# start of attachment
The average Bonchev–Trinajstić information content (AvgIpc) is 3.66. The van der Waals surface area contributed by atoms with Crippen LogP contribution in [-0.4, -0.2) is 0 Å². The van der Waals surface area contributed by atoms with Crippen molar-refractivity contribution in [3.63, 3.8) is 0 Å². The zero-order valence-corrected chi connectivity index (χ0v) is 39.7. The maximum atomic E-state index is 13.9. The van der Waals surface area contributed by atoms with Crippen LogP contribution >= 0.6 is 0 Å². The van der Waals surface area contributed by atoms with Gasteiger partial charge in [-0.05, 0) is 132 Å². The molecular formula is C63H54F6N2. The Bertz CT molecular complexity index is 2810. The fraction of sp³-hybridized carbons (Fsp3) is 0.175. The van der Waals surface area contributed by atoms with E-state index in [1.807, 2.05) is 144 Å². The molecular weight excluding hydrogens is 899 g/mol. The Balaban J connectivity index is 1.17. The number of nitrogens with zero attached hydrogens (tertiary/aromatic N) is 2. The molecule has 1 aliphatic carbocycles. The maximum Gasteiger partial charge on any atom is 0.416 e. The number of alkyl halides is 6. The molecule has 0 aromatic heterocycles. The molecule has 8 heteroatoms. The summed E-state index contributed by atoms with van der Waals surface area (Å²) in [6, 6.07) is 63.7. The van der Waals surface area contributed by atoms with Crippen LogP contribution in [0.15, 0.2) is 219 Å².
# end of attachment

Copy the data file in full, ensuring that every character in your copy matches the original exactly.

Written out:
The average Bonchev–Trinajstić information content (AvgIpc) is 3.66. The van der Waals surface area contributed by atoms with Crippen LogP contribution in [-0.4, -0.2) is 0 Å². The van der Waals surface area contributed by atoms with Crippen molar-refractivity contribution in [3.63, 3.8) is 0 Å². The zero-order valence-corrected chi connectivity index (χ0v) is 39.7. The maximum atomic E-state index is 13.9. The van der Waals surface area contributed by atoms with Crippen LogP contribution >= 0.6 is 0 Å². The van der Waals surface area contributed by atoms with Gasteiger partial charge in [-0.05, 0) is 132 Å². The molecular formula is C63H54F6N2. The Bertz CT molecular complexity index is 2810. The fraction of sp³-hybridized carbons (Fsp3) is 0.175. The van der Waals surface area contributed by atoms with E-state index in [1.807, 2.05) is 144 Å². The molecular weight excluding hydrogens is 899 g/mol. The Balaban J connectivity index is 1.17. The number of nitrogens with zero attached hydrogens (tertiary/aromatic N) is 2. The molecule has 1 aliphatic carbocycles. The maximum Gasteiger partial charge on any atom is 0.416 e. The number of alkyl halides is 6. The molecule has 0 aromatic heterocycles. The molecule has 8 heteroatoms. The summed E-state index contributed by atoms with van der Waals surface area (Å²) in [6, 6.07) is 63.7. The van der Waals surface area contributed by atoms with Crippen LogP contribution in [0.15, 0.2) is 219 Å².